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‘Water Windfall’ Found in Drought-Stricken California

California’s Central Valley has three times more freshwater in underground aquifers than previously thought, drinking water that could help the state weather future drought and fortify itself against a changing climate, according to a new Stanford University study.

But tapping that water, locked thousands of feet beneath the ground, will be expensive and comes with an enormous risk  — it could cause the valley floor to sink, according to the study, published Monday in the Proceedings of the National Academy of Sciences. Sinking land in the Central Valley is threatening roads, homes and other infrastructure, and reduces the amount of water some aquifers can hold.

California's parched Central Valley in 2014.
Credit: Stuart Rankin/NASA/flickr

“It’s not often that you find a ‘water windfall,’ but we just did,” said study co-author Rob Jackson, an earth system science professor at Stanford University. “California’s already using an increasing amount of groundwater from deeper than 1,000 feet. Our goal was to estimate how much water is potentially available.”

Climate change is exposing the state to a greater threat of drought, reducing the amount of water available for farming and drinking as higher temperatures evaporate reservoirs. More precipitation is expected to fall as rain instead of snow in California as the world warms, forcing the state to find new ways to store rain water for municipal and agricultural use.

To stave off losses during its four-year drought, California has relied on groundwater to irrigate its farm fields. So much groundwater is being used that the water table has fallen by 50 feet in some places in the Central Valley, and the valley floor is sinking, or subsiding, as aquifers are depleted.

Land subsidence, which has been occurring in the valley for decades because of groundwater pumping, has accelerated to two inches per month in some places, according to NASA. Sinking land threatens roads, bridges, aqueducts, buildings and other infrastructure as the land collapses beneath them.

Most of the groundwater comes from aquifers less than 1,000 feet deep. Deeper aquifers are usually considered too salty to be used for drinking or irrigation, requiring costly desalination and drilling operations to access them.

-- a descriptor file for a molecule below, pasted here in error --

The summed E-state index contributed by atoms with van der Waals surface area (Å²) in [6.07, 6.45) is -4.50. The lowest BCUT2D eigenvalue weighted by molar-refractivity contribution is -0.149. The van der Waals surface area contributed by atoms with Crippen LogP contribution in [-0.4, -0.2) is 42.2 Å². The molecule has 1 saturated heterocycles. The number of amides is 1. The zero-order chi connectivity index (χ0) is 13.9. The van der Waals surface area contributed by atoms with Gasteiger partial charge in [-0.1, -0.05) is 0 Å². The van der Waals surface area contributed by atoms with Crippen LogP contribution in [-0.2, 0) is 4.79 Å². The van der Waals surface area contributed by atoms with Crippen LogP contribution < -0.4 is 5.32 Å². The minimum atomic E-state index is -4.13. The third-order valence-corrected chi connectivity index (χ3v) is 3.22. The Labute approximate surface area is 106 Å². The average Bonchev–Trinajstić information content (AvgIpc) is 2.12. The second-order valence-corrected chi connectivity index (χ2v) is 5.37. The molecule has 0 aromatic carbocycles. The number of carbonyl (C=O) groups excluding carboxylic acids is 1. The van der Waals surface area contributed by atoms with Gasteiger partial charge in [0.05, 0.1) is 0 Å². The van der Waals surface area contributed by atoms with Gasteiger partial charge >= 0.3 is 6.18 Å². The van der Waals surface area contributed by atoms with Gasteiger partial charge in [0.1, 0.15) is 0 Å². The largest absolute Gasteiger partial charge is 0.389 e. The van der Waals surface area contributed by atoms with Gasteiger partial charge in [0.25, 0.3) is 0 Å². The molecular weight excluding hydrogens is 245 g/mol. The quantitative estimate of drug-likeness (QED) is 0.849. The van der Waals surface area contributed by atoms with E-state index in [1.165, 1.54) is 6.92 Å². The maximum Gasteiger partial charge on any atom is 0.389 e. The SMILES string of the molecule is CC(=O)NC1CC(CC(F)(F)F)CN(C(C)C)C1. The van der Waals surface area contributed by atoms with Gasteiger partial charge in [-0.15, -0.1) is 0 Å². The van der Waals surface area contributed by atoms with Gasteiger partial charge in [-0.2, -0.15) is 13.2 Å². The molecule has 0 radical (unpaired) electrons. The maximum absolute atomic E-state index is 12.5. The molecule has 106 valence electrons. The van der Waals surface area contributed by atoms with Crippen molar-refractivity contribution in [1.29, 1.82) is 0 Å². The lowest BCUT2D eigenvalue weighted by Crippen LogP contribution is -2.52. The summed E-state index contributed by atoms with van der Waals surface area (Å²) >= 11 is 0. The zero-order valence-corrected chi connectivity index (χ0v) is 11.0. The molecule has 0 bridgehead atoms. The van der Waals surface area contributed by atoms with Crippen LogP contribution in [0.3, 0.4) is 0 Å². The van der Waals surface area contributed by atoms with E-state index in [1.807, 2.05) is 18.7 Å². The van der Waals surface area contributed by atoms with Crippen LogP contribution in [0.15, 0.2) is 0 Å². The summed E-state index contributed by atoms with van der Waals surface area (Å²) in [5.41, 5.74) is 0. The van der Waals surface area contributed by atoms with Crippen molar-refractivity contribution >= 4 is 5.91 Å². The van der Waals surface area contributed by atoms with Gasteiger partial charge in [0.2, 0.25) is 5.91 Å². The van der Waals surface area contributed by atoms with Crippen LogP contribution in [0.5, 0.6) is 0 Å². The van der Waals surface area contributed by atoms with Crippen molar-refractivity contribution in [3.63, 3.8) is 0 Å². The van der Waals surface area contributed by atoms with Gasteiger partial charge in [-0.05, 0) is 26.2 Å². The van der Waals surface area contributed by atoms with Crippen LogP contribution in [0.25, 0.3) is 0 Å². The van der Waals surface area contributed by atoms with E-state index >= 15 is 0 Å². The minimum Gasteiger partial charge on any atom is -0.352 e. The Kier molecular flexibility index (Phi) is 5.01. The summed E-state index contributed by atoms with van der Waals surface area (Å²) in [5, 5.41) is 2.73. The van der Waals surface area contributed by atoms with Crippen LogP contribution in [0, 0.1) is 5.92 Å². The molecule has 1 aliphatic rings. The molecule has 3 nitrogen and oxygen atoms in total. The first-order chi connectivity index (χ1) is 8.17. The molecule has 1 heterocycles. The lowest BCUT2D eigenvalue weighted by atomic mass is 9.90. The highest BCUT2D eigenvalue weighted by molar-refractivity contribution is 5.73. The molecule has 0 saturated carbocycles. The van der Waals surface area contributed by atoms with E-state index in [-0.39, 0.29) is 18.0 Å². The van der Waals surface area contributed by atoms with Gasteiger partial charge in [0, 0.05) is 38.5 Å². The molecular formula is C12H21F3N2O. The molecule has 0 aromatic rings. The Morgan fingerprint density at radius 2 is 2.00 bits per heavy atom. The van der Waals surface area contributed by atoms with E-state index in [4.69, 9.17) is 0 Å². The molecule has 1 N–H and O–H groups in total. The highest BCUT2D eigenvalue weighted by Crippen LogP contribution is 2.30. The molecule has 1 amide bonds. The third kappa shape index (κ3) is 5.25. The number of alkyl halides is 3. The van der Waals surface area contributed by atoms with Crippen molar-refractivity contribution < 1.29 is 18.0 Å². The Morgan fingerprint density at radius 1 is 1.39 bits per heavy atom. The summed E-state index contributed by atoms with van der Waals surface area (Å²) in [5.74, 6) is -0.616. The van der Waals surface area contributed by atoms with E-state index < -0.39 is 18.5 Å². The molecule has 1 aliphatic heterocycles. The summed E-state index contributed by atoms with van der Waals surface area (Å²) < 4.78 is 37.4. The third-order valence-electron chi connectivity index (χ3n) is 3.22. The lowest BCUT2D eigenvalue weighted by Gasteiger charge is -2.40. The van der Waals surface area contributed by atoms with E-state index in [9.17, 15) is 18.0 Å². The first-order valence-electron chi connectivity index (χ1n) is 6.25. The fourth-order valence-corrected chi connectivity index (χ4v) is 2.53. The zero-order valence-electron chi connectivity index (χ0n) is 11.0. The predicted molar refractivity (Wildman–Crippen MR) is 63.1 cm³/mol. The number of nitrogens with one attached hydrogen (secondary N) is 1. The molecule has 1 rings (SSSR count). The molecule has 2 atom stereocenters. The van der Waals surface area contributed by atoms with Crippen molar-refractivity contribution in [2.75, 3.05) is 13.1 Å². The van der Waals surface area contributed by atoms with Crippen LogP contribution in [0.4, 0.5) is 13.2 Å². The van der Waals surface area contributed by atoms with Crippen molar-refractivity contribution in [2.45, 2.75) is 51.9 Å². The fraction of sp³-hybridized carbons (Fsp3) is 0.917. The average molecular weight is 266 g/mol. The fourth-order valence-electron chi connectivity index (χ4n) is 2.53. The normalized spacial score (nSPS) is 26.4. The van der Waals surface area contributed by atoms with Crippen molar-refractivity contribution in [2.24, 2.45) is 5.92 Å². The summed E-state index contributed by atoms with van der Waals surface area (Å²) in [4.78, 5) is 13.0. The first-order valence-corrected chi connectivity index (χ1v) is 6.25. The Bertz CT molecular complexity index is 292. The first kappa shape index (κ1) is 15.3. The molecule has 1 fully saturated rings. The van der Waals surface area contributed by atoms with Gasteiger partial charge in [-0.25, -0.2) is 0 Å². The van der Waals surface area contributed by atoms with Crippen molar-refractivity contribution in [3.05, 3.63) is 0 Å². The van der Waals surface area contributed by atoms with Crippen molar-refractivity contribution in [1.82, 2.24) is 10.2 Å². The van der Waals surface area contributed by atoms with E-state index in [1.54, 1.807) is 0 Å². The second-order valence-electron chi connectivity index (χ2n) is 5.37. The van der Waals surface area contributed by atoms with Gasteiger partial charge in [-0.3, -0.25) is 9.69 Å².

Analyzing water data gathered from oil and gas wells across eight Central Valley counties, the Stanford researchers show that there are about 2,700 cubic kilometers of accessible fresh or brackish water locked in the Central Valley’s deep underground aquifers. That’s almost triple the 1,020 cubic kilometers of freshwater that had been previously estimated.

Farming in California consumes between 25 million and 33 million acre-feet of water annually, or between 31 and 40 cubic kilometers of water, according to a 2015 Congressional Research Service report. A cubic kilometer of water is roughly equivalent to 1.3 times Los Angeles’ annual water use.

Some of the water that Jackson’s team found is considered brackish — containing low levels of salt — but it could be affordably desalinated, the study says.

“States such as Texas and Florida, and countries, including China and Australia, are already desalinating brackish water to meet their growing water demands,” the study says. “Accounting for deep but relatively fresh groundwater can substantially expand California’s groundwater resources, which is critical given the state’s current water shortages.”

Additional research is needed to determine how much tapping the water would cause the valley floor to sink and how oil and gas development, which is common in those deep aquifers, could contaminate the water, especially from fracking, according to the study.

The California drought has forced cities to cut back on water use.
Credit: Kevin Cortopassi/flickr

“We're not advocating running out and drilling lots more groundwater wells,” Jackson said. “The Central Valley's been in denial about groundwater overdrafts for years. We need to consider ground subsidence. We also need to think about oil and gas activities directly in and around freshwater aquifers. Is that the best use of the resource long term?”

California’s water agency, the State Department of Water Resources, is concerned about the long-term implications of possibly using — and using up — a newly found reserve of freshwater.

“Understanding the total aquifer capacity is valuable from a technical standpoint, but a more useful estimate would be how much of the aquifer can we truly utilize before we experience significant impacts to surrounding agricultural, urban and domestic water users, to public infrastructures, to the environment and to the aquifers’ ability to recharge in a reasonable time frame,” said Lauren Hersh, spokeswoman for the California Department of Water Resources’ Sustainable Groundwater Management Program.

Leonard Konikow, an emeritus U.S. Geological Survey groundwater scientist and author of a 2013 federal government report on groundwater depletion in the U.S., said deep underground freshwater may be too expensive for many in California to access.

“In a severe drought, such deep drilling for water might be justified for municipal or industrial supplies, but I can’t imagine that the cost would ever be justified for agricultural purposes,” he said.

But Jackson said deep freshwater is a largely untapped and little-understood resource.

“It’s a huge pool of water,” Jackson said. “Some companies and towns are already pumping deep groundwater. It’s a little more expensive to use because of the pumping costs, but people are already doing it. Remember, too, that private landholders often have few restrictions on what they can pump.”

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